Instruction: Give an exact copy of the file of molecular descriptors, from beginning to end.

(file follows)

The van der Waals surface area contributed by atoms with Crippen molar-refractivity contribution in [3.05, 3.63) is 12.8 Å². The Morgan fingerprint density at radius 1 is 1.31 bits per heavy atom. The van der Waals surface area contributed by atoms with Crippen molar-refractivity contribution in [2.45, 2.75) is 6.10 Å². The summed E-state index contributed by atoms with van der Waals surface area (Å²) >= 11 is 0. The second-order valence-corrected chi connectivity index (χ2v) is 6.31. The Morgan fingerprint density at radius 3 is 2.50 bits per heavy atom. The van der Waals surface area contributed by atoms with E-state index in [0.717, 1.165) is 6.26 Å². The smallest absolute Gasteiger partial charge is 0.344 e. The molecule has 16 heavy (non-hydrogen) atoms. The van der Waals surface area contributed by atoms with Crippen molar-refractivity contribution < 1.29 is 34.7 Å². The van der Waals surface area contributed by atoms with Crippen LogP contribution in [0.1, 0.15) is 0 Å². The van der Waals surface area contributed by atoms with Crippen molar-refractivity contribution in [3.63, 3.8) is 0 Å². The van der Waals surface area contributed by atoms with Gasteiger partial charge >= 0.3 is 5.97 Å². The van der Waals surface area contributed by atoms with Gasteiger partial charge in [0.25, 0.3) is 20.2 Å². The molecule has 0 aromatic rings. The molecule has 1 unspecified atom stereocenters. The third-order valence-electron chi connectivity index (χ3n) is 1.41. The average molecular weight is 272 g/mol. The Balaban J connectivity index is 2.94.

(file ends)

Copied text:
The van der Waals surface area contributed by atoms with Crippen molar-refractivity contribution in [3.05, 3.63) is 12.8 Å². The Morgan fingerprint density at radius 1 is 1.31 bits per heavy atom. The van der Waals surface area contributed by atoms with Crippen molar-refractivity contribution in [2.45, 2.75) is 6.10 Å². The summed E-state index contributed by atoms with van der Waals surface area (Å²) >= 11 is 0. The second-order valence-corrected chi connectivity index (χ2v) is 6.31. The Morgan fingerprint density at radius 3 is 2.50 bits per heavy atom. The van der Waals surface area contributed by atoms with E-state index in [0.717, 1.165) is 6.26 Å². The smallest absolute Gasteiger partial charge is 0.344 e. The molecule has 16 heavy (non-hydrogen) atoms. The van der Waals surface area contributed by atoms with Crippen molar-refractivity contribution < 1.29 is 34.7 Å². The van der Waals surface area contributed by atoms with Crippen LogP contribution in [0.1, 0.15) is 0 Å². The van der Waals surface area contributed by atoms with Crippen molar-refractivity contribution in [3.63, 3.8) is 0 Å². The van der Waals surface area contributed by atoms with Gasteiger partial charge >= 0.3 is 5.97 Å². The van der Waals surface area contributed by atoms with Gasteiger partial charge in [0.25, 0.3) is 20.2 Å². The molecule has 0 aromatic rings. The molecule has 1 unspecified atom stereocenters. The third-order valence-electron chi connectivity index (χ3n) is 1.41. The average molecular weight is 272 g/mol. The Balaban J connectivity index is 2.94.